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Cup can't overshadow Dalglish's faults

Kenny Dalglish (C) along side owners Tom Werner (L) and John W. Henry (R).
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Nick Webster

Nick Webster has been the voice of the Barclays Premier League, FIFA World Cup's and UEFA European Championships in America since 2001. Insightful, provocative and entertaining, you'll always find him at the heartbeat of the action with stories that matter.
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There’s winning with style, there’s winning ugly and then there’s winning by drawing. Liverpool supporters will not care one jot about the numbers, though, because on the Carling Cup trophy, it’s their club's name that has been engraved as champions.

However, the problem with lifting trophies in Sunday’s manner is that it hides a multitude of sins.

Let’s be honest here. Cardiff City are nothing more than a workmanlike team. They’re technically deficient in almost every department compared to the Reds, and tactically, they’ve got nothing in their locker to scare you. And yet, they took Liverpool and Kenny Dalglish to the brink of humiliation.

And but for the thickness of a post (Kenny Miller) and a completely missed spot kick by a lesser known member of the Gerrard family, Liverpool captain Steven Gerrard would have been climbing the steps to the Royal Box to collect a runners-up medal.

Ninety minutes, extra-time, missed penalties and a whole slice of luck were needed to beat a Championship team.

And to think before this match, all pundits with a streak of red running through their veins were saying that a win in this competition would signal to the rest of the watching world that Liverpool FC is back. They really believe that this could be the springboard for greater success, but I’m not buying that for a second.

After Sunday, I wonder what their thoughts are now, because by my reckoning, the XI that Dalglish selected to start this match are not good enough to be compared with any Liverpool XI since 1960.

Included in that XI were the ‘Dalglish six': Andy Carroll, Luis Suárez, Stewart Downing, Charlie Adam, Jordan Henderson and José Enrique, a comination which cost just over $158 million, according to Dalglish's valuation.

I’ve got to wonder if the presence of Liverpool owner John W. Henry on a weekend jolly-up had anything to do with this team selection, because other than Suárez and glimpses from Adam, the buys have been an epic waste of money - surely not deserving of a start given their current form.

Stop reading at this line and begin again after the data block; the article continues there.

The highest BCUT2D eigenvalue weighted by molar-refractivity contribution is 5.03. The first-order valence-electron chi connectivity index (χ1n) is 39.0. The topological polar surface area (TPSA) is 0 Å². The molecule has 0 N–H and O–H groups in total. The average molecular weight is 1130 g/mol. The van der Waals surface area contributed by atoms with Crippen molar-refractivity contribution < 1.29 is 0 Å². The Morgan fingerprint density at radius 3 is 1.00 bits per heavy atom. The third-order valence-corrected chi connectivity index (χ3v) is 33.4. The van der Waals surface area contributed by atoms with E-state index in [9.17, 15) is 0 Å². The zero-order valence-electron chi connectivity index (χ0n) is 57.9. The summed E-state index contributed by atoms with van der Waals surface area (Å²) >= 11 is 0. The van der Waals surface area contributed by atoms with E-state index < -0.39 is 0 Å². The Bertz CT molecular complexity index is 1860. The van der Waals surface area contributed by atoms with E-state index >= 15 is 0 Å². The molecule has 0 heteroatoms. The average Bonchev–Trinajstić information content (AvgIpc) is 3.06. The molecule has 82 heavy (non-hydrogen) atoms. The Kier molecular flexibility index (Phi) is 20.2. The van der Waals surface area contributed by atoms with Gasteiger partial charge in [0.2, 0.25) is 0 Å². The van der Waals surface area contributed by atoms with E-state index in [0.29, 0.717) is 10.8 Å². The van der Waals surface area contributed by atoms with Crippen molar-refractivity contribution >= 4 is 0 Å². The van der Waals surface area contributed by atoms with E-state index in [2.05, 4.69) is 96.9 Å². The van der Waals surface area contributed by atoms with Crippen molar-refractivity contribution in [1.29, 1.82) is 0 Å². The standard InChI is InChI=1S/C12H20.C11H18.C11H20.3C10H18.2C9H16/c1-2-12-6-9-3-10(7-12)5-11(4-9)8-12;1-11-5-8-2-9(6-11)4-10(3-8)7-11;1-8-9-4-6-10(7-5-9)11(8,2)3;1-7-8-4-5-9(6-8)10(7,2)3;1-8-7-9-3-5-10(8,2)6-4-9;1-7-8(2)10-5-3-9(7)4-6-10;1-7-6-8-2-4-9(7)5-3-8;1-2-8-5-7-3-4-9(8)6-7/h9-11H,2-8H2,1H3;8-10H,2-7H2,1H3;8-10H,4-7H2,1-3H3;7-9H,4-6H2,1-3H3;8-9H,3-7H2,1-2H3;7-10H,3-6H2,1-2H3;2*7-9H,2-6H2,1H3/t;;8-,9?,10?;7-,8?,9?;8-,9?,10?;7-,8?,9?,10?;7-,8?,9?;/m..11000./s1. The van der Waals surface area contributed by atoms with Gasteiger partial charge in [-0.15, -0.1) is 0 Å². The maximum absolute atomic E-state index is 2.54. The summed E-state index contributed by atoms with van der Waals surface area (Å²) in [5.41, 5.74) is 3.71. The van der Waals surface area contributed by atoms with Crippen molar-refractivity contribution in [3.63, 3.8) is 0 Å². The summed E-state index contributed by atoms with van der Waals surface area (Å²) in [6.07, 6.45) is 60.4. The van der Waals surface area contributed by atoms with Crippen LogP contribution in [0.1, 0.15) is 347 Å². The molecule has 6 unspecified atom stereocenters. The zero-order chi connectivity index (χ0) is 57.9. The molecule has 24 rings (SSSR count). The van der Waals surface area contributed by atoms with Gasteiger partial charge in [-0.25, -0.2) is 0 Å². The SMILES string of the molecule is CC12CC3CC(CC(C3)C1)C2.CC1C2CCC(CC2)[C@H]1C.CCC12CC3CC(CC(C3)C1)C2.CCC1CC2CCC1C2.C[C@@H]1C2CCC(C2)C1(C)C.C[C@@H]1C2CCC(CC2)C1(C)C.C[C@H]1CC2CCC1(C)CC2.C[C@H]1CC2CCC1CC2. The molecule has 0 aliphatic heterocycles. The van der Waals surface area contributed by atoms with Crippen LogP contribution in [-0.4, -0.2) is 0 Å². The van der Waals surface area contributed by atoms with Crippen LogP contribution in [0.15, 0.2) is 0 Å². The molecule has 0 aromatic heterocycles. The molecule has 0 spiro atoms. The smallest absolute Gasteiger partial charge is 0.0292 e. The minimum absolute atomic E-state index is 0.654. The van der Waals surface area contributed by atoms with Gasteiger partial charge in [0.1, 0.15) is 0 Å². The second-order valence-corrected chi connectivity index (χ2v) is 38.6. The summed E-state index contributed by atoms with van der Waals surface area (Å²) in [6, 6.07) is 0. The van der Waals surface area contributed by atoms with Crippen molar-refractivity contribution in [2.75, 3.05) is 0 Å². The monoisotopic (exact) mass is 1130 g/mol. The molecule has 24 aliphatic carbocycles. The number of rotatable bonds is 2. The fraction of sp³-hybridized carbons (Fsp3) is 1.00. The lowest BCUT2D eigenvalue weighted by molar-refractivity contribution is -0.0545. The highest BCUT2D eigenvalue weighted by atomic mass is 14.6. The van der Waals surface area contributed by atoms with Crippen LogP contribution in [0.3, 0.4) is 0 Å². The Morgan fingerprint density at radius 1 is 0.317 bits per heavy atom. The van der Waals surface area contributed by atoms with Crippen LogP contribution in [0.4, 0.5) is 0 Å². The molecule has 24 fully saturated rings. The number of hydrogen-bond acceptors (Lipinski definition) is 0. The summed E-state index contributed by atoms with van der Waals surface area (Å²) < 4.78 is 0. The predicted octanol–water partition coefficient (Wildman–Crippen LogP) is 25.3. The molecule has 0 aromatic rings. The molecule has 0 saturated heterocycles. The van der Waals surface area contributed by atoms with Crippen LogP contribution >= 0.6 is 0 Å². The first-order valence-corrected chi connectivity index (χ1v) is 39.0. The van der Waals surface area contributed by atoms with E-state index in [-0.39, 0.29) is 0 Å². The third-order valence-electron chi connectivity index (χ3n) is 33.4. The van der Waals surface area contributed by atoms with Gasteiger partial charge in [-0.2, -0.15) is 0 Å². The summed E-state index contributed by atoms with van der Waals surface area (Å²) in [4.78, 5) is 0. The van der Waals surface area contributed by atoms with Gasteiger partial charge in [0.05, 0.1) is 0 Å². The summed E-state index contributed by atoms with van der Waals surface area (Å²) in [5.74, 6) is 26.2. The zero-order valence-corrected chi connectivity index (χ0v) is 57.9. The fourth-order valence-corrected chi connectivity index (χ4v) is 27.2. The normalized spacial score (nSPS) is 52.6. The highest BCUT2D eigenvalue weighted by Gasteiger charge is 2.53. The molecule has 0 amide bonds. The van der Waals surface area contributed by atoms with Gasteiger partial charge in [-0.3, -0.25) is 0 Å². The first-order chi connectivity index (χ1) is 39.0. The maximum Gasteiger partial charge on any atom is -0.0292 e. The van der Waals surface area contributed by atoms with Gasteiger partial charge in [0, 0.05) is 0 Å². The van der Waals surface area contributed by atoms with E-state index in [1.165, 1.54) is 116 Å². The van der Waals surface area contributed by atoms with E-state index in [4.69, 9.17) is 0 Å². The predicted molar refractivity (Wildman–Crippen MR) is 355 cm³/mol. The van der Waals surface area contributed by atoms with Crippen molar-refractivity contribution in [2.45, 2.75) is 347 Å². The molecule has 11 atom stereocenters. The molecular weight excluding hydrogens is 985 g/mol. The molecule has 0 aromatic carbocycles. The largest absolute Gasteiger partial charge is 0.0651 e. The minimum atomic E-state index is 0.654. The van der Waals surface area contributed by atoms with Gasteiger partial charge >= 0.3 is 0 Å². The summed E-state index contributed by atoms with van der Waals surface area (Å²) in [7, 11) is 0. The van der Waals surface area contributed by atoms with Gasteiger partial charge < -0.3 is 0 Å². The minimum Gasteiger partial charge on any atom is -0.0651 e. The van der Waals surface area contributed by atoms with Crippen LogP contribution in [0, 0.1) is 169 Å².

Being that Henry probably wouldn’t know a striker from a sweeper, King Kenny must be glad that his owner was fully equipped with his red-tinted sunglasses. Judging from his post-match comments, Henry was more impressed with the noise of the crowd than anything he saw on the pitch. He certainly would have only had eyes for Steven Gerrard, as the Liverpool skipper finally lifted a major trophy for the first time at the new Wembley Stadium.

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When Henry gets around to talking to his coach about the match, he will probably ask him about the blond match-winner Dalglish left on the bench for most of the game, perhaps asking the question: Why?

For some reason, Dirk Kuyt barely gets a sniff under the Scotsman despite scoring the two biggest goals since his triumphant return to Anfield. In fact, the Dutchman has not completed a full 90 minutes for the first team since December 10 versus QPR. You can’t tell me this is smart man management, and it surely can’t be an attempt to make his most versatile player game hungry.

I believe that Kuyt isn’t seeing playing time because he doesn’t fit in with the Kenny Dalglish style of management, which follows the mantra of ’if Kenny didn’t buy you, Kenny doesn’t trust you’.

With Kuyt a holdover of the Rafa Benitez regime, it feels as though he has been frozen out, and for the wrong reasons. Usually players who are match winners in the biggest of games are rewarded with that most valuable commodity - playing time. So far, Kuyt has been given nothing recently but pine time.

If Kenny Dalglish really is the second coming at Anfield, he’s going to have to learn that it isn’t all about Steven Gerrard and his ‘Dalglish Six'. Football has changed since the King was last on Merseyside.

The Carling Cup may in the future prove to be a renaissance, but let's see how far they have come when they meet a proper team - next week in the form of Arsenal. Will a draw be a win then?

Nick Webster is a senior writer for FOXSoccer.com covering the Barclays Premier League and the English national team.

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